where
It is important to realise that the choice of sign for timedependence dictates the sign convention for the imaginary part of permittivity. The signs used here correspond to those commonly used in physics, whereas for the engineering convention one should reverse all imaginary quantities.
The response of a medium to static electric fields is described by the lowfrequency limit of permittivity, also called the static permittivity ε_{s} (also ε_{DC} ):
At the highfrequency limit, the complex permittivity is commonly referred to as ε_{∞}. At the plasma frequency and above, dielectrics behave as ideal metals, with electron gas behavior. The static permittivity is a good approximation for altering fields of low frequencies, and as the frequency increases a measurable phase difference δ emerges between D and E. The frequency at which the phase shift becomes noticeable depends on temperature and the details of the medium. For moderate fields strength (E_{0}), D and E remain proportional, and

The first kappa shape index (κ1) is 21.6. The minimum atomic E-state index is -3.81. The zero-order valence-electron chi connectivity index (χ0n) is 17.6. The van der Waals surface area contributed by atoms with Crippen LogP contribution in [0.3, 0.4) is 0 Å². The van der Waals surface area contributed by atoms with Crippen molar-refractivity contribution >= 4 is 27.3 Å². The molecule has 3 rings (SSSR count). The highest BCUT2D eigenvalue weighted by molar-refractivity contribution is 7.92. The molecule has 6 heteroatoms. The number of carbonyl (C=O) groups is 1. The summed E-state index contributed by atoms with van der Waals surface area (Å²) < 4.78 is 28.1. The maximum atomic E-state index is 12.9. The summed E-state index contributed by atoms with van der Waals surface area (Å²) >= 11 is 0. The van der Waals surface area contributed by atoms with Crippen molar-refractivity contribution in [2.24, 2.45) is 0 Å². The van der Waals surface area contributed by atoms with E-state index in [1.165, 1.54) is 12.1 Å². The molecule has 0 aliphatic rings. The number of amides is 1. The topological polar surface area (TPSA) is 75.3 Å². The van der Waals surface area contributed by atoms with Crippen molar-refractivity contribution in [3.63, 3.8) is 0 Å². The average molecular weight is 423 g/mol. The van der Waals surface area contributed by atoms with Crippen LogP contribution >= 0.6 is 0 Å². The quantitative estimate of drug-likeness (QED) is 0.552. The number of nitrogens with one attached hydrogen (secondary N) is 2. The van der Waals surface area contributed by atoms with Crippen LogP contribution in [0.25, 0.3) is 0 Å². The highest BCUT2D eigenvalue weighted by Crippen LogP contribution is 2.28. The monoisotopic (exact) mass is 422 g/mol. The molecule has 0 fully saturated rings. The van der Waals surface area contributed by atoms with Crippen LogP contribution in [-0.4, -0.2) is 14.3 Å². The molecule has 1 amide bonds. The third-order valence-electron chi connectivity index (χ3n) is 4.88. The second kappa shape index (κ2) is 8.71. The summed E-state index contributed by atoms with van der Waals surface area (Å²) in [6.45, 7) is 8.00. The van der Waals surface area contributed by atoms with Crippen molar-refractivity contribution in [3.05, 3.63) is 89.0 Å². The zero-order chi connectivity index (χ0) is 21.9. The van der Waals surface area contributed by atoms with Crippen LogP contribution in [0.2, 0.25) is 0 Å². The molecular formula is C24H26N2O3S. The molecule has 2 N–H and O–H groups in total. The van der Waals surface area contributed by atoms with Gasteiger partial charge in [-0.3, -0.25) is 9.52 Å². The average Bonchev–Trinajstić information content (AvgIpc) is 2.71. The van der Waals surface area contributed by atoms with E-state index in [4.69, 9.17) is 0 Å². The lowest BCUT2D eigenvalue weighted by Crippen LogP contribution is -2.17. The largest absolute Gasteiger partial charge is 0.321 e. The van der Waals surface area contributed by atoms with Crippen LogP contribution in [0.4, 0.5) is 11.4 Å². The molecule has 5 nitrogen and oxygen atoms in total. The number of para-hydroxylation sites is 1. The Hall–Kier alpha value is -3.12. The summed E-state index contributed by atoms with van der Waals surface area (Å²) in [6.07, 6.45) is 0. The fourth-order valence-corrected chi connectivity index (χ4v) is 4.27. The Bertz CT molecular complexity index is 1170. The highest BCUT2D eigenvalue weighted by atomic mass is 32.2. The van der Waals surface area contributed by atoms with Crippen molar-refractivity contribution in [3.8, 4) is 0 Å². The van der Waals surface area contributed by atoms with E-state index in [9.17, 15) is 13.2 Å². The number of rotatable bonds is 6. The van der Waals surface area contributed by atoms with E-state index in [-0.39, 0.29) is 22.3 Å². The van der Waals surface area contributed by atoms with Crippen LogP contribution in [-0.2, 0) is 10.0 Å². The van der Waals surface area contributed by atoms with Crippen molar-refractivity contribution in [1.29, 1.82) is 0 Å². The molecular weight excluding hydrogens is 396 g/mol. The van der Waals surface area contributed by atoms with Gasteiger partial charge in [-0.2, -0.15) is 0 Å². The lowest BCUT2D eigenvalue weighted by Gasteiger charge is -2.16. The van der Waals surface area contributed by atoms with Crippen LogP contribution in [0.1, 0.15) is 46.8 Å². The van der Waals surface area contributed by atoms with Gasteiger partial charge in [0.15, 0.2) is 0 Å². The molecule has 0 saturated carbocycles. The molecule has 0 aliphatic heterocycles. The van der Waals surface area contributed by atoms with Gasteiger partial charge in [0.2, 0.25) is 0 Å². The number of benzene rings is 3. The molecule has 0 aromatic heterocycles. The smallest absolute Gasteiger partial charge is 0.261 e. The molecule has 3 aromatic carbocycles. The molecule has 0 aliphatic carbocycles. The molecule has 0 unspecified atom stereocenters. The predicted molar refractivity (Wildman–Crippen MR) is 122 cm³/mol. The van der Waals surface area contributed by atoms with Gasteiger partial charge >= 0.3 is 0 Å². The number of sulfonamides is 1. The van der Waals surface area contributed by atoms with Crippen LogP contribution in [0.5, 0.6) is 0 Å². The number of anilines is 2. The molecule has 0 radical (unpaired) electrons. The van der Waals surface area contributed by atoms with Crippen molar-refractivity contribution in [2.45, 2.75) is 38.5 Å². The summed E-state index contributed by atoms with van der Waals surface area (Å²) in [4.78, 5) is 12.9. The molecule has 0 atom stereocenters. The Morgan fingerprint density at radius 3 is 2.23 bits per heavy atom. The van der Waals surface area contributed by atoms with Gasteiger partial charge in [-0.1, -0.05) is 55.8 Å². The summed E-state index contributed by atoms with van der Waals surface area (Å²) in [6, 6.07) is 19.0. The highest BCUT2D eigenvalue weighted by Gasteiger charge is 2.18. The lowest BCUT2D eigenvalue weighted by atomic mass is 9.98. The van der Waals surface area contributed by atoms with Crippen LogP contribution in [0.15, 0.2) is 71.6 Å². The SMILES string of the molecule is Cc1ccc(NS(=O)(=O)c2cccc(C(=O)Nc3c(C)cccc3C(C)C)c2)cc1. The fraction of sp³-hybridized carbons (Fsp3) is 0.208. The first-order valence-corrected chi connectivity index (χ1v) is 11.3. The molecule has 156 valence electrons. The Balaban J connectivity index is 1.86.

Since the response of materials to alternating fields is characterized by a complex permittivity, it is natural to separate its real and imaginary parts, which is done by convention in the following way:
where
The complex permittivity is usually a complicated function of frequency ω, since it is a superimposed description of dispersion phenomena occurring at multiple frequencies. The dielectric function ε(ω) must have poles only for frequencies with positive imaginary parts, and therefore satisfies the Kramers–Kronig relations. However, in the narrow frequency ranges that are often studied in practice, the permittivity can be approximated as frequencyindependent or by model functions.
At a given frequency, the imaginary part of leads to absorption loss if it is positive (in the above sign convention) and gain if it is negative. More generally, the imaginary parts of the eigenvalues of the anisotropic dielectric tensor should be considered.